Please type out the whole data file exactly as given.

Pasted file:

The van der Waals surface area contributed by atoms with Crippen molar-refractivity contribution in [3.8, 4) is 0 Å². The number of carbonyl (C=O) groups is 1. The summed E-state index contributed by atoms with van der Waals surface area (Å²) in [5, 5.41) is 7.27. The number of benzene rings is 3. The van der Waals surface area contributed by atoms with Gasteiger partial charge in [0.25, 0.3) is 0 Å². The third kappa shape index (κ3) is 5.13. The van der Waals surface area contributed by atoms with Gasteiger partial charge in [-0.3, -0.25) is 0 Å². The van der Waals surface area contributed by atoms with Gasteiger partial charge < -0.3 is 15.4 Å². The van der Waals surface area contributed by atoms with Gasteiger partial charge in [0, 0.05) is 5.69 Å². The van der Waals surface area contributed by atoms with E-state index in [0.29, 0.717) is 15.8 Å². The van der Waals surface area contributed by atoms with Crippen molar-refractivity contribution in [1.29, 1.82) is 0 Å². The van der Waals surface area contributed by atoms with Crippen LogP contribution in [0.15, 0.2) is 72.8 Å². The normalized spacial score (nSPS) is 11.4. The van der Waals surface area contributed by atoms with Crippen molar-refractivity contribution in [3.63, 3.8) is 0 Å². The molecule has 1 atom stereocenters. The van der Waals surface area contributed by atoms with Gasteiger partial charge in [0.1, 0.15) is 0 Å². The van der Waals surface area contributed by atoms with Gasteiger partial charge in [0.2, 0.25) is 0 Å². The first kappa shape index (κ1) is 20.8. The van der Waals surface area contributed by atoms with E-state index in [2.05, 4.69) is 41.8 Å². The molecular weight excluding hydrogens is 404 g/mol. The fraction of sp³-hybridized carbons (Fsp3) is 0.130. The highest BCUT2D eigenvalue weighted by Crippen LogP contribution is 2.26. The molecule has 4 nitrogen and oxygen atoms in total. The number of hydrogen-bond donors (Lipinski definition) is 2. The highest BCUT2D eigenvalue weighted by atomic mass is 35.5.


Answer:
The van der Waals surface area contributed by atoms with Crippen molar-refractivity contribution in [3.8, 4) is 0 Å². The number of carbonyl (C=O) groups is 1. The summed E-state index contributed by atoms with van der Waals surface area (Å²) in [5, 5.41) is 7.27. The number of benzene rings is 3. The van der Waals surface area contributed by atoms with Gasteiger partial charge in [0.25, 0.3) is 0 Å². The third kappa shape index (κ3) is 5.13. The van der Waals surface area contributed by atoms with Gasteiger partial charge in [-0.3, -0.25) is 0 Å². The van der Waals surface area contributed by atoms with Gasteiger partial charge < -0.3 is 15.4 Å². The van der Waals surface area contributed by atoms with Gasteiger partial charge in [0, 0.05) is 5.69 Å². The van der Waals surface area contributed by atoms with E-state index in [0.29, 0.717) is 15.8 Å². The van der Waals surface area contributed by atoms with Crippen molar-refractivity contribution in [1.29, 1.82) is 0 Å². The van der Waals surface area contributed by atoms with Crippen LogP contribution in [0.15, 0.2) is 72.8 Å². The normalized spacial score (nSPS) is 11.4. The van der Waals surface area contributed by atoms with Crippen molar-refractivity contribution in [3.63, 3.8) is 0 Å². The molecule has 1 atom stereocenters. The van der Waals surface area contributed by atoms with Gasteiger partial charge in [0.1, 0.15) is 0 Å². The van der Waals surface area contributed by atoms with Gasteiger partial charge in [0.2, 0.25) is 0 Å². The first kappa shape index (κ1) is 20.8. The van der Waals surface area contributed by atoms with E-state index in [2.05, 4.69) is 41.8 Å². The molecular weight excluding hydrogens is 404 g/mol. The fraction of sp³-hybridized carbons (Fsp3) is 0.130. The highest BCUT2D eigenvalue weighted by Crippen LogP contribution is 2.26. The molecule has 4 nitrogen and oxygen atoms in total. The number of hydrogen-bond donors (Lipinski definition) is 2. The highest BCUT2D eigenvalue weighted by atomic mass is 35.5.